Conflicts And The Weakening Of Sovereignty In International Law: A Case Study Of Liberia And Sierra Leone
Fundamentally, in international law, the principle of state sovereignty is very paramount. This implies that, states
under international law have certain inviolable rights inherent to statehood and are formally equal to all other states. But
prior to the 20th century, absolute sovereignty which never literally existed with states, but within kingdoms as exclusive
powers was vested in the Monarchs but nonetheless, the fiction of the absolute sovereignty of equal states gained hold and
came to be recognized as the foundation of modern in international relations as theory. However, with the advent of the 20th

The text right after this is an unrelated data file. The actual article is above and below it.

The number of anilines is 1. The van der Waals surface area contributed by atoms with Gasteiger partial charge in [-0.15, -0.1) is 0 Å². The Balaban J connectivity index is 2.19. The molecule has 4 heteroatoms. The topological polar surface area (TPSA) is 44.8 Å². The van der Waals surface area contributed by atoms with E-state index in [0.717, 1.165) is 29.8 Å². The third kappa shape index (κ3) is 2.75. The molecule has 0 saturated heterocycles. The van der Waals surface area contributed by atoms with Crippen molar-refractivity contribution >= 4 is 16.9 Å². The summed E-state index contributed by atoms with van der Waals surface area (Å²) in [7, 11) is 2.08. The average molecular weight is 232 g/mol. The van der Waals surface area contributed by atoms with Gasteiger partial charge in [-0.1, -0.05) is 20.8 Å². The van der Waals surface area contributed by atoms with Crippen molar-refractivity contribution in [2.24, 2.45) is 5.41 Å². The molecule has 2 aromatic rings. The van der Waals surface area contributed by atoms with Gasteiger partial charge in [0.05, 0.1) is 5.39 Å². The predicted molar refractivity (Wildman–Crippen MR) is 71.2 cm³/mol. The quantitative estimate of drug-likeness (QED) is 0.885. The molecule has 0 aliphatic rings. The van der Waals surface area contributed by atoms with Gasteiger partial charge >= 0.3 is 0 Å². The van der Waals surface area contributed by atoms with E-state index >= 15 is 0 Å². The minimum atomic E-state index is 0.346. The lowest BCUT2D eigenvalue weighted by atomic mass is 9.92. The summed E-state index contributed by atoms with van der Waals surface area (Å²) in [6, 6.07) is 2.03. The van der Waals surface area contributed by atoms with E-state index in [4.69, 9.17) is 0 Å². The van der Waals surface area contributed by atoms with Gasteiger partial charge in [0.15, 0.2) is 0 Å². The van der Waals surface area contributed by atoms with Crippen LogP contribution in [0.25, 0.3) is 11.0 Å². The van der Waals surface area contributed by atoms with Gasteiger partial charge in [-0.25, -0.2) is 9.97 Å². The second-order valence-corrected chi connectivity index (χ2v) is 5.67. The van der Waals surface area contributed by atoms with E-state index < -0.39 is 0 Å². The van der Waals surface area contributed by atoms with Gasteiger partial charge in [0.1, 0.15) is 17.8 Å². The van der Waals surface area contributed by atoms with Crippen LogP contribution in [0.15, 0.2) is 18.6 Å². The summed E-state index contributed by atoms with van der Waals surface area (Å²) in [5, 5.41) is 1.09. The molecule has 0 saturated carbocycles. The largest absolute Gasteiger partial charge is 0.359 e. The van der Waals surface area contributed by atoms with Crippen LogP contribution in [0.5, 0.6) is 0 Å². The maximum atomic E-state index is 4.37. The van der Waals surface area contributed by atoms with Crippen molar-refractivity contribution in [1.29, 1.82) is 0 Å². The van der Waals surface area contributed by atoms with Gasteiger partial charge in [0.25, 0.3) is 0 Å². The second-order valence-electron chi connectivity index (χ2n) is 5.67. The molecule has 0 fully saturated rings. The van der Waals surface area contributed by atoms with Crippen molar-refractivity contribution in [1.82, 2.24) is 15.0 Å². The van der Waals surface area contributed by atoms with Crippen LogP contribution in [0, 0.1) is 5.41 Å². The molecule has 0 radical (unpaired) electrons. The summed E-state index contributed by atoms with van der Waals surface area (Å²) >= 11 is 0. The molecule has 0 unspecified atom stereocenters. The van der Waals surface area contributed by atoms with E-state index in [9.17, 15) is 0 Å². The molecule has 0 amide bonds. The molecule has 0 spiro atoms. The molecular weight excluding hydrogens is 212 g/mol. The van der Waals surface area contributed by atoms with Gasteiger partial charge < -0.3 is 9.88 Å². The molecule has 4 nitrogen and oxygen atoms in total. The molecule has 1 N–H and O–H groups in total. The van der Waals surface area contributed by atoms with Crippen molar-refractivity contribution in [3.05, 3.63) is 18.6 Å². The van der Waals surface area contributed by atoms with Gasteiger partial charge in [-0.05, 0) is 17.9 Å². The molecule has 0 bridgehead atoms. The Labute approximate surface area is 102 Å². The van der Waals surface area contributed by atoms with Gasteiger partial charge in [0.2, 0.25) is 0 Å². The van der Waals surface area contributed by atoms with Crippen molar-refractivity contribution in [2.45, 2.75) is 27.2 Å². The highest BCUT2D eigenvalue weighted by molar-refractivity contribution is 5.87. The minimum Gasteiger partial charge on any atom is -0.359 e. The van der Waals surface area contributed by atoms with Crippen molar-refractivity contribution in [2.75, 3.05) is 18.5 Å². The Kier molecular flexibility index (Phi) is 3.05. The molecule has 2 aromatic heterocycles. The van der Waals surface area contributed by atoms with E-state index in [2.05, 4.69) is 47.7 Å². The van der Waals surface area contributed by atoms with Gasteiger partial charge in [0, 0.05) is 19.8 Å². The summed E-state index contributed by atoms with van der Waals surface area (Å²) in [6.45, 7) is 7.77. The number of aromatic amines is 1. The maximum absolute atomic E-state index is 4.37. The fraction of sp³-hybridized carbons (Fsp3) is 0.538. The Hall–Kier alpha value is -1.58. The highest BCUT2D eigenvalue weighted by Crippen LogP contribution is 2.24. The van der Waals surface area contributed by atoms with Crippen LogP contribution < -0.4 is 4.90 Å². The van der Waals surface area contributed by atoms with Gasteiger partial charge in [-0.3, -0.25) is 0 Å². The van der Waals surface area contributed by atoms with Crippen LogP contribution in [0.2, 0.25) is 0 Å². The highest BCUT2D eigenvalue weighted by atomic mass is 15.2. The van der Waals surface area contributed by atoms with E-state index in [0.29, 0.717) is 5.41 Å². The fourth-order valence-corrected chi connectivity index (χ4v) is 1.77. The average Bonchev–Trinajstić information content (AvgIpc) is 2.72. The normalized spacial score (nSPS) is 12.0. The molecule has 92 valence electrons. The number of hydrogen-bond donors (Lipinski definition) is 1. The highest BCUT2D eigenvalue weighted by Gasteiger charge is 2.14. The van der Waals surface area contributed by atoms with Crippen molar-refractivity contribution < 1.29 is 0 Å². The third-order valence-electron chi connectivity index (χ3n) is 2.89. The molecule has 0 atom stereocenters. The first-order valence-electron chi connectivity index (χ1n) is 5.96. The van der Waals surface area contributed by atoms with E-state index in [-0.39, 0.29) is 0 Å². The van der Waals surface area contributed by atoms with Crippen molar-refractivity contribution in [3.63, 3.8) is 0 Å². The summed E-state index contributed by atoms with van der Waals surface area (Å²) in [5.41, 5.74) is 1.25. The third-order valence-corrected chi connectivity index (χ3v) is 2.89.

century, absolute sovereignty started to weak especially with the successive measures that have been taken to create a system
of “collective security” in international relations which arguably weakens the concept of absolute sovereignty. Further afield,
there is also the issue of increased interdependence of states at many levels, including trade levels, information diplomacy,
and state membership of international organizations as well as the establishment of international Tribunals. It is against this
background therefore, that the paper made use of secondary data to examine how conflicts and issues of collective security
has affected or weakened sovereignty in international law. The focus of the paper will be within the time frame of the
Liberian civil war and the Sierra-Leone crisis.
Keywords - Absolute Sovereignty, Conflicts, International law, State.